$1.8 billion diversion channel, endorsed by Army Corps, now must navigate Congress and landowner opposition.
A proposal to build a $1.8 billion flood diversion channel around Fargo -- the latest in nearly seven decades of flood studies -- moved a key step forward Tuesday with the endorsement from the U.S. Army Corps of Engineers' acting chief.
The signature by Maj. Gen. Merdith W.B. Temple puts the project's future in the hands of Congress, which will decide whether to approve the design and, more significantly, whether to pay for it.
"This is a day we've been waiting for for some time," Fargo Mayor Dennis Walaker said. "It does improve our prospects of getting a project -- no question. Is it over yet? No. Absolutely not. But I'm a little more optimistic."
Rep. Rick Berg, R-N.D., called the approval "a critical step." Congressional delegations from Minnesota and North Dakota, representing both parties, have urged President Obama to include $30 million in his 2013 budget to support the project, Berg indicated. The project could take several years to design and as long as a decade to build.
"There's definitely urgency out there," said Aaron Snyder, project management supervisor for the Army Corps. "We're in a wetter cycle; they've been having flooding annually or almost annually. The sooner we can get this project in, the sooner they get the protection they need."
36 miles long, 35 feet deep
The diversion would be essentially a man-made, 36-mile-long auxiliary river, as deep as 35 feet, with a bank-to-bank width of just under half a mile. In a heavy flood, it could carry as much as 20,000 cubic feet per second of water, which was the median flow of the Mississippi River at St. Paul for 2010. The diversion would reduce the level of the Red River through Fargo and Moorhead during a once-per-100-years flood from more than 42 feet to 30. The record flood of 2009 peaked at 40.84 feet.
The design approved Tuesday was three years in the making. Key features would be a dam upstream of Fargo and Moorhead that would inundate more than 50 square miles of land during floods and force buyouts of residents in three North Dakota communities. That was developed after the corps determined that previous plans, which did not hold water back, would have affected many more homeowners downstream.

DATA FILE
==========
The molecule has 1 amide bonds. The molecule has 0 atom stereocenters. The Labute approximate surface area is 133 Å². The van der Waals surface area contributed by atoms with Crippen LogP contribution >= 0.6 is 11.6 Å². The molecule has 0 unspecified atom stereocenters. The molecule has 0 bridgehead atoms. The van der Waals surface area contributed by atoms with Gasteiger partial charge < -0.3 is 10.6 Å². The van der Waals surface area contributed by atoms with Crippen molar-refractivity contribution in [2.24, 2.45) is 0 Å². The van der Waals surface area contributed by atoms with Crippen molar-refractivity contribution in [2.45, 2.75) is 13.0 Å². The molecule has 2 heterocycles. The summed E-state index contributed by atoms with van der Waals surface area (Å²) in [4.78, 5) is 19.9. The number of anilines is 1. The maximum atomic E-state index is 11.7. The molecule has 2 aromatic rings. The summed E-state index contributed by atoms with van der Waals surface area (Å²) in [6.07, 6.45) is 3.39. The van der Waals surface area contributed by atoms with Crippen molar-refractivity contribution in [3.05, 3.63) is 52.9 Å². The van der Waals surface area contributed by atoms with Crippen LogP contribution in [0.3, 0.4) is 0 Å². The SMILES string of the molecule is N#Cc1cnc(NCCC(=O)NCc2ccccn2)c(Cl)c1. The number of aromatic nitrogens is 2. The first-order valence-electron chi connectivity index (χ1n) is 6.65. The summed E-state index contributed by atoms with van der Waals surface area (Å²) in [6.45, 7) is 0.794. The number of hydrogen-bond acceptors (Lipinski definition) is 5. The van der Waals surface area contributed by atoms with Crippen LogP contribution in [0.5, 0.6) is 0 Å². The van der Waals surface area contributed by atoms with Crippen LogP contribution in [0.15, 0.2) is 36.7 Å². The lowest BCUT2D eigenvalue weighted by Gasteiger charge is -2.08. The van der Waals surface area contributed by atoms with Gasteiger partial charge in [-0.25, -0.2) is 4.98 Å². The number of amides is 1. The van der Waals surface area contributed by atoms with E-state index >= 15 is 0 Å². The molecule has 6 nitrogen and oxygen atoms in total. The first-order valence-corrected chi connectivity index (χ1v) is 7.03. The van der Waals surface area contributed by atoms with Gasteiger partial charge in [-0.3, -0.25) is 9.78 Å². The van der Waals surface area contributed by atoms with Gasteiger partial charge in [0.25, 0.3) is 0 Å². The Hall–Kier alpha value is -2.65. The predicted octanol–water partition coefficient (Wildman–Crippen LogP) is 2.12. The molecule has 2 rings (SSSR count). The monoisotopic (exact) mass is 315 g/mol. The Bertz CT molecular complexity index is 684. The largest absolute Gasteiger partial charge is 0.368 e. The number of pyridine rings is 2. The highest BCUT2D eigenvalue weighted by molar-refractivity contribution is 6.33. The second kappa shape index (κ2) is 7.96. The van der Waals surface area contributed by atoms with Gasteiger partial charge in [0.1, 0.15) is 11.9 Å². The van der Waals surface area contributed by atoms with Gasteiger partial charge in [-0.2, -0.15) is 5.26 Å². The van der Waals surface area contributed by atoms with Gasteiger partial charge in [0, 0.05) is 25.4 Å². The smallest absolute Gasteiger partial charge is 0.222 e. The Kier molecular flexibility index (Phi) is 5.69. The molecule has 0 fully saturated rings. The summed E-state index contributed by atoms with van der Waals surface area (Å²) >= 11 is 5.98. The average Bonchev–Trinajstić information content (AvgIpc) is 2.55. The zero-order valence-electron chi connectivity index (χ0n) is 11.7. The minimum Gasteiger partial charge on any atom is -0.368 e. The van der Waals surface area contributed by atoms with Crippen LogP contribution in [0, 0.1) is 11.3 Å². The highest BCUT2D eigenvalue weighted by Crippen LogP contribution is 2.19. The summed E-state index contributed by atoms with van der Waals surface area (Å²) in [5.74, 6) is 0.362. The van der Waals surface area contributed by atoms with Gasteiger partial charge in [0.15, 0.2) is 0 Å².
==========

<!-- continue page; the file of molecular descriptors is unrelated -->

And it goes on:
DNR still gets a say
Despite Tuesday's federal action, the plan also faces a review by the Minnesota Department of Natural Resources because the dam is considered a "high hazard dam" upstream of a populated area. There are about 40 such dams in Minnesota, said Randall Doneen, an environmental review planning director with the DNR. The agency will also probe whether the Army Corps adequately studied alternatives and possible changes the diversion might bring about in the structure of the Red River.
The upstream dam has generated significant opposition to the proposal. Landowners argue that the water held back there would take more than 80 square miles of prime farmland out of production during floods, erode tax bases of local school districts and destroy communities to encourage development primarily in Fargo.
Craig Hertsgaard, who farms near Kindred, N.D., said many believe the Army Corps rushed the current plan and did not fully explore options for diverting floodwater in smaller pockets scattered throughout the Red River Valley.
"We're all united in the fact that there should be flood protection for Fargo and Moorhead," said Leah Rogne, a professor at Minnesota State University, Mankato. "But this is a very complicated, very expensive, very risky plan."
Bill McAuliffe • 612-673-7646